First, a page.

When I was 20 years old, I took two Women’s Studies courses. They both changed my life. I flipped my major from English to Women’s Studies and my life as a feminist was born.
Feminism is a revolutionary movement. It is also one of the most successful movements of the past century. The amount of changes that have been ushered in by hard-working feminists is awe-inspiring.
The dictionary definition of feminism is the movement for the social, political and economic equality between men and women. Needless to say, this old-school definition leads a lot to be desired. For me, feminism is a revolutionary, intersectional movement to eradicate oppression and exploitation of all kinds, with a particular emphasis on masculinism, male-supremacy and patriarchy. But race, class, trans, disability, age, weight, appearance, religion, etc. all intersect in vitally important ways with feminism. As the internet slogan goes, our feminism will be intersectional or it will be bullshit.
I am a third wave feminist through and through. Ironically, I was raised on second wave ideology because the third wave was just beginning to happen when I was being schooled in feminist theory. I am a third wave feminist in the same way that I am a Gen Xer. It is my generation and I am proud of it. We have accomplished a lot and made quite a contribution to the movement. We build on the shoulders of the first and second wave. In addition, we build on the shoulders of all the women of color who may or may not have been involved with feminism. Feminism is a movement mired in white supremacy, historically and contemporarily. While strides have been made in combatting racism in feminism, it still continues to be a serious problem.
In addition to racism, feminism is often transphobic and trans-misogynistic. I have felt this from so-called TERFs as well as from more mainstream feminists. My relationship to feminism has not been a bed of roses. I have never walked away, but there have been times I have thought about it because of the transphobia and transmisogyny I have encountered. I would ask: Am I allowed to be a feminist in the same way that my cisgender counterparts are? White, cis women have a lot to answer for when it comes to the inclusion of trans people and women of color in Women’s and Gender Studies and in the feminist movement.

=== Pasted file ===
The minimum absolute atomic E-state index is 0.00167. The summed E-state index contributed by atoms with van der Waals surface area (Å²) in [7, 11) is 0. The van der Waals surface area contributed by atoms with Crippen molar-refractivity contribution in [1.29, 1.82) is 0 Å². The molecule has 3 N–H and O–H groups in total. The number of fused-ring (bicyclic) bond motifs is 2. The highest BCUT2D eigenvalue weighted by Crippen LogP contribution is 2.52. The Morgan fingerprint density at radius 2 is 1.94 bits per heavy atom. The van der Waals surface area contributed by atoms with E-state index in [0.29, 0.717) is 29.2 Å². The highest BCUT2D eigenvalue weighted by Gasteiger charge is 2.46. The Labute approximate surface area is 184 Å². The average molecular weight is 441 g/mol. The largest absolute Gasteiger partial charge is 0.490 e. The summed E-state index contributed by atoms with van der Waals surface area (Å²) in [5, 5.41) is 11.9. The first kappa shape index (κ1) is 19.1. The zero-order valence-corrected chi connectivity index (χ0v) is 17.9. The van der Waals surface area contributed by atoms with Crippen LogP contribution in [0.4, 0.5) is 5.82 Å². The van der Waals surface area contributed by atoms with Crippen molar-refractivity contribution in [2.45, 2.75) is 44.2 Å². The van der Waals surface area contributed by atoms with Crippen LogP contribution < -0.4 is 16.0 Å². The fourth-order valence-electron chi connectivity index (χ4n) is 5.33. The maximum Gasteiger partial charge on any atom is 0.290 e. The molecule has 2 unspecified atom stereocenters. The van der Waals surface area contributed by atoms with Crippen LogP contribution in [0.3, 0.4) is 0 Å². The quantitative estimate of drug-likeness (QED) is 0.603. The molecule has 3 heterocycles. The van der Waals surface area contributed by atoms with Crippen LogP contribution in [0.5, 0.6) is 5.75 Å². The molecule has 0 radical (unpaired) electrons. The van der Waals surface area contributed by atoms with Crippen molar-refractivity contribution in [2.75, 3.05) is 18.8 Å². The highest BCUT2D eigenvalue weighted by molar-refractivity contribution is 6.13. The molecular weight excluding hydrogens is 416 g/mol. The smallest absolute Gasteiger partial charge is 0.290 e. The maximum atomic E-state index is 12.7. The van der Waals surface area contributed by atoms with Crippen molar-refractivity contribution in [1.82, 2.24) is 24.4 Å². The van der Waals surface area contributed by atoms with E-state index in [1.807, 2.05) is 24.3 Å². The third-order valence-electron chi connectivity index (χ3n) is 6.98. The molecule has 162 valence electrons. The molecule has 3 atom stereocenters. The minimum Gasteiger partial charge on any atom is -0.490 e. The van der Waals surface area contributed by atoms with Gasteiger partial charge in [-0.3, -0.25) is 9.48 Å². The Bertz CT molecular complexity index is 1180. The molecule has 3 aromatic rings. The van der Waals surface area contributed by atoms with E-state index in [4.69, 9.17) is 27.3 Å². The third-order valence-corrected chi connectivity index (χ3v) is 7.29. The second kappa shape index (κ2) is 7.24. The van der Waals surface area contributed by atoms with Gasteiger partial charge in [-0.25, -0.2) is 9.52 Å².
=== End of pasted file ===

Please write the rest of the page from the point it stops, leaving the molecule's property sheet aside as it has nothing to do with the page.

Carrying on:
Feminism, in many way, provides the foundation for my social justice work. For papers and essays, I often implore my students to explore a given problem through the lens of intersectional feminism. Feminism done right is thoroughly intersectional and able to provide a rigorous analytical reading of any number of socio-cultural problems and crises. Intersectional feminism is the go-to magic for theory and for activism. Intersectional feminism must include critical race theory, queer theory, crip theory and more, as well as insights from Black Lives Matters, queer organizations and disabled activist collectives among many others.
I should get a tattoo that says “Feminist Forever.” I hate patriarchy, male privilege, male dominance and masculinism with a passion. It is destroying our society and destroying our planet. Even with its problems, feminism provides a framework for thinking about all of these problems that desperately need solutions. As Nancy Hartsock said, “Feminism is a method of approaching life and politics, a way of asking questions, and searching for answers, rather than a set of political conclusions about the oppression of women.” I would add the oppression of people of color, LGBTQ+ people, people with disabilities, etc. but you get the point. It is a sophisticated theoretical apparatus and it is an equally sophisticated approach to on-the-ground activism. Between its rigorous theory and grassroots activism there is no telling what progress feminism will continue to make in the coming years, decades and centuries.